Dome at Burning Man 2005
The 2x4s are the dome's main support, and so here's an entire (and pretty long) page devoted to them. Perhaps I should summarize the results here:
Still coming along? Well, buckle up!
You sure? Last chance . . . here we go.Introduction
Each of the dome's 2x4 members is in compression or in tension, depending on the loads that the structure faces. We can analyze both of these conditions. All members need to resist some amount of bending. This condition can be analyzed, too.
Remember that in allowable-stress design, actual stresses are compared to allowable stresses to determine whether a design is safe.Tension in 2x4s
2x4s in tension are described by the allowable tensile stress, FT. The allowable tensile strength of a select structural hemlock fir 2x4 is 925 psi. Just how much tensile load can such a 2x4 withstand?
Pallowable = FT Area = 925 Area
Pallowable = 4856 pounds
So the tensile strength of a 2x4 is outrageously strong. It's the bolt hole that is the weakest part. Tearing through a bolt hole in a 2x4 requires shearing two planes, one on each side of the hole. Resistance to this shearing is quantified by the allowable shear stress, FV, which for all grades of hemlock fir is 75 psi.
Remember that in Part 1 the shear load of a bolt was calculated to be 437 pounds. It makes no sense to require the bolt hole in the 2x4 to be stronger than the bolt, and so below I calculate the backset of the hole in the 2x4 for a tensile load of 437 pounds.
FV = 75 psi
Area = P / FV = 437 / 75 Area = 5.83 in2
Since tearing through a hole requires failure of the shear planes on both sides of the hole, the shear area of the hole backset is just half of the value calculated above.
For a long bolt going through the entire 3.5" height of a 2x4 (5-plate attachment), the backset can be calculated from the shear-plane area.
backset = Shear-Plane Area / H = 2.91 / 3.5
backset = 0.84 in
(Note: I'm assuming that both ends of the bolt are supported, which is not true with the plate attachment used here. So I really should increase the backset to compensate.)
For a bolt going through the end of 2x4 that is cut at an angle (3-plate attachment), the backset is a function of the height remaining after the cut. For a conservative measurement, I'll use the thickness of the narrowest part of the cut, ignoring the thin wedge of material that results from the cut angle.
height of cut 2x4 required hole backset 3.5 in 0.84 in 3.0 0.97 2.5 1.67 2.0 1.46 1.5 1.94
The result is that the hole in the end of each 2x4 should be backset by 1 to 2 inches in order for the 2x4 to be as strong as the bolt that attaches it to the joint plate.Compression in 2x4s
A 2x4 in compression is considered a column, which is a configuration that we can analyze.
Allowable compressive stress is calculated below.
CD = 1.15
CF = 1.15
Fc* = CD CF Fc
Fc* = 536 psi
The dimensions of an 8-foot 2x4 are
d2 = 3.5 in
L = 96 in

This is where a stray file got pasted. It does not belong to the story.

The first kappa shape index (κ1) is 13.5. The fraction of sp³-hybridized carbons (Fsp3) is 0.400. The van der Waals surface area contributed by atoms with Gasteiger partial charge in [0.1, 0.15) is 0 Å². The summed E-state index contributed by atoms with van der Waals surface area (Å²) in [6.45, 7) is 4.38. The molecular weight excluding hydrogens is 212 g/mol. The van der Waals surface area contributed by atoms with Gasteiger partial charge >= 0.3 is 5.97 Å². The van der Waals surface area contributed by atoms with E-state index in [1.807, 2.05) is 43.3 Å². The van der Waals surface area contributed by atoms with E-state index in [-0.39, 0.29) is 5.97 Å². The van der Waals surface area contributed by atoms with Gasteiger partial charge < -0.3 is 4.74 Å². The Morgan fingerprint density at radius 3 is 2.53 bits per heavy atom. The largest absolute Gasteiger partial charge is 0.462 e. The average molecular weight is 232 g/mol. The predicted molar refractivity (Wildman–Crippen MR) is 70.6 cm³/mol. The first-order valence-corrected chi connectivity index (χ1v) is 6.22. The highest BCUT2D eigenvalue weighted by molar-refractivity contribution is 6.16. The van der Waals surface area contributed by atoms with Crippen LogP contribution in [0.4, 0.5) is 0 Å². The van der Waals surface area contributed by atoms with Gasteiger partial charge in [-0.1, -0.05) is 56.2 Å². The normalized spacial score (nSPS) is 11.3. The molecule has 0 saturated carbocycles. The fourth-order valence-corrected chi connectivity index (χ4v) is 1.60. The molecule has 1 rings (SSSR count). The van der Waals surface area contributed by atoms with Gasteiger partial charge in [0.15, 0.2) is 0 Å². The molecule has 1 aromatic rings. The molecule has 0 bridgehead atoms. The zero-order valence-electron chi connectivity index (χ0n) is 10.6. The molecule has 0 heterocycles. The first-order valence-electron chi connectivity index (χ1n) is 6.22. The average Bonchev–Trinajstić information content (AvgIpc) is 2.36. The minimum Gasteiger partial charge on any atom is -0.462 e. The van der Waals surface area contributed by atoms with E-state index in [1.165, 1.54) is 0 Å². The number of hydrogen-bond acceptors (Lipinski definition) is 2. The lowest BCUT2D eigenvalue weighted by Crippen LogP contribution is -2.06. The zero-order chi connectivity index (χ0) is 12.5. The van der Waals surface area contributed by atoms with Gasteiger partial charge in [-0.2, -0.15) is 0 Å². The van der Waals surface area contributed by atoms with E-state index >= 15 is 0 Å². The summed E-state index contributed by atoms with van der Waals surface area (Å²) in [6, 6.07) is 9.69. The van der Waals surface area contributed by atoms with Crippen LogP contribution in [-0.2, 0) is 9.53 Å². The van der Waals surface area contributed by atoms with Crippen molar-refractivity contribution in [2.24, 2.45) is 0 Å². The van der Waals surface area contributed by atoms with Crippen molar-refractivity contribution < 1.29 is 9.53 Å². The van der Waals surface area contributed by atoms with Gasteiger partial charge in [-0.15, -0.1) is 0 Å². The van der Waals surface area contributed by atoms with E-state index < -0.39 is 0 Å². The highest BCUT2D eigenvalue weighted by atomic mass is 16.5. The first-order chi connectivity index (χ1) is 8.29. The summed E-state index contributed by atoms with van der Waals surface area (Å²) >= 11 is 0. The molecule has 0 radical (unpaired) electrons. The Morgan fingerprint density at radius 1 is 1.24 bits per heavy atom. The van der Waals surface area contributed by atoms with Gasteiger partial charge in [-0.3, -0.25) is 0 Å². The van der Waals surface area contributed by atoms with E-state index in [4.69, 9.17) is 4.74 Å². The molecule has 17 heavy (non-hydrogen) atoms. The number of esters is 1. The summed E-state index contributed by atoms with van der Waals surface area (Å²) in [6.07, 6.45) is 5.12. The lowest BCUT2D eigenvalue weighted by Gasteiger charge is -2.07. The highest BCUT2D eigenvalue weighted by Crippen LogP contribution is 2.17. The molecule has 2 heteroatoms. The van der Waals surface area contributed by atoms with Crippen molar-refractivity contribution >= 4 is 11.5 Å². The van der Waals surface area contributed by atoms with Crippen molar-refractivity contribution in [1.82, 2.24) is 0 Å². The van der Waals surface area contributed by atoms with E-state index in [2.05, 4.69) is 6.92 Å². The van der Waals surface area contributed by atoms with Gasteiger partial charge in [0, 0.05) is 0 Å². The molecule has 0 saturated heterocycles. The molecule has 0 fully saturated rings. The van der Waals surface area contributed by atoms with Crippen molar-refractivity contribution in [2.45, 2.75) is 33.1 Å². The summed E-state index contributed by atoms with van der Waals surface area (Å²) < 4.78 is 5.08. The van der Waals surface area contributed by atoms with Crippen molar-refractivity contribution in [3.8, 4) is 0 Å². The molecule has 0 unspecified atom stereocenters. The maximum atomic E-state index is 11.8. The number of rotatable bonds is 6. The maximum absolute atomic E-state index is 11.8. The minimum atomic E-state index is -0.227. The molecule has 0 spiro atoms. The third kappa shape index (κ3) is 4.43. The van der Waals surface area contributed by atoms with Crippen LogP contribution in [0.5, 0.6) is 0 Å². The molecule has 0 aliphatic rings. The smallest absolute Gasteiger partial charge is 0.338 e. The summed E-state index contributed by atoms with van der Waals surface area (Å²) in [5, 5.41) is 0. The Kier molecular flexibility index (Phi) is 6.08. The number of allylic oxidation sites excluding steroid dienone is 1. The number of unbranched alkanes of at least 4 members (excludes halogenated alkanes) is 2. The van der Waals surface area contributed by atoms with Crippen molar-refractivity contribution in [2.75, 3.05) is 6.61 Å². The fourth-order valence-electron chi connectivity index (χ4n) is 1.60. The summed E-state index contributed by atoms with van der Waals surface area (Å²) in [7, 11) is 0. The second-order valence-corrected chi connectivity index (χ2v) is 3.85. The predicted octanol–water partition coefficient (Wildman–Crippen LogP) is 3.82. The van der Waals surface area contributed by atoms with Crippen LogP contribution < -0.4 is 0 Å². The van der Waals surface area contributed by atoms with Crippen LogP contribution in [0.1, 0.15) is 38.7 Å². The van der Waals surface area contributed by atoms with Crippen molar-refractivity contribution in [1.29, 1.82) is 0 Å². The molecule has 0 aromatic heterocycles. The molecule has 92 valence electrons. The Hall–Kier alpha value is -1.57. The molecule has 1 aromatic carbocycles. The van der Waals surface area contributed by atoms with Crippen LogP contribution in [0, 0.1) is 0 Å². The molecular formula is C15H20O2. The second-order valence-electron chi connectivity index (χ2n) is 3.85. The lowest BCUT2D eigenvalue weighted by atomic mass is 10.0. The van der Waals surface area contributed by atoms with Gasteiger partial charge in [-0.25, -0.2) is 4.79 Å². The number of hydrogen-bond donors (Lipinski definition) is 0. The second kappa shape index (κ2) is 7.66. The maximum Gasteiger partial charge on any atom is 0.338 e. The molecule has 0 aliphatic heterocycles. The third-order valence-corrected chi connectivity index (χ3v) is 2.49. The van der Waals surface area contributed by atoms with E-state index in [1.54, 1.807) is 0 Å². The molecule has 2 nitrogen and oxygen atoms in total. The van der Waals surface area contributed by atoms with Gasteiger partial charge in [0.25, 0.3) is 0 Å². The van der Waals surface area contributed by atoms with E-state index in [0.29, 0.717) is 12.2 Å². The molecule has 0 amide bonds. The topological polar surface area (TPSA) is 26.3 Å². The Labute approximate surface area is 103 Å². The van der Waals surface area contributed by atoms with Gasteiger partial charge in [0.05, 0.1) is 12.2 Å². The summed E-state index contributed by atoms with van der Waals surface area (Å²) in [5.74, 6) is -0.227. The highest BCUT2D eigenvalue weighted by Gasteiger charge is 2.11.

Assume that the attachment holes in the 2x4s are 2 inches back from the ends. Then the apparent length of the column, between these supports, is 4 inches shorter.
The elastic modulus of select structural hemlock fir 2x4s is 1.6*106.
The allowable compressive stress, FcE, is
FcE = 0.3 * 1.6*106 / (92 / 1.5)2
FcE = 128 psi
Then the allowable compressive load is calculated here.
Cp = really hairy equation = 0.23
Fc' = Cp Fc* = 0.23 * 128 = 121 psi
P = Fc' d1 d2 = 121 * 1.5 * 3.5
P = 633 pounds
Yeah! So the 2x4 is strong enough in compression.
A final note on the column analysis. An 8-foot 2x4 violates the "slenderness ratio" for columns, which recommends an L/d ratio of 50 maximum. The L/d of a 92-inch 2x4 is 61. I'm just going to ignore this for now. A possible solution is to brace the 2x4s, if I can convince myself that it's really necessary. But given that the capacity of the column exceeds the requirements by almost 45%, I don't think I'm going to worry too much.Bending in 2x4s
The bending analysis is incredibly complicated, so I'm just going to summarize the calculations here.
All loading on a 2x4 must be combined simultaneously. The worst case is a 2x4 that is in compression and is withstanding a wind load. There is an equation for this. It specifies that the total stress in a member must be less than total allowable stress.
The equation, below, is a real beauty.
fc2 fb --- + -------------- <= 1.0 Fc'2 fc Fb' ( 1 - --- ) FcE
I calculated all of its values:
fc = 71 psi Fc' = 121 psi fb = 702 psi Fb' = 2,415 psi FcE = 128 psi
I obtained the result that even the longest 2x4 will withstand the wind load. The analysis assumes that holes in the 70% shade cloth decrease the wind load by 6% (the amount necessary to meet the equation's condition).
I assumed that either end of the 2x4s could rotate, since only a single bolt holds each end, but if two bolts attach each end, or if the joint plates otherwise prevent 2x4 rotation, then in the analysis I get to decrease the 2x4 length by 35% (or increase the member thickness). This observation suggests that joint plates that prevent rotation allow narrower members while maintaining the same strength. It even helps put the slenderness ratio into the right region.Conclusion
Using 2x4s for this structure will be okay in a 60-MPH wind.
Wow! You made it to the end. Congratulations!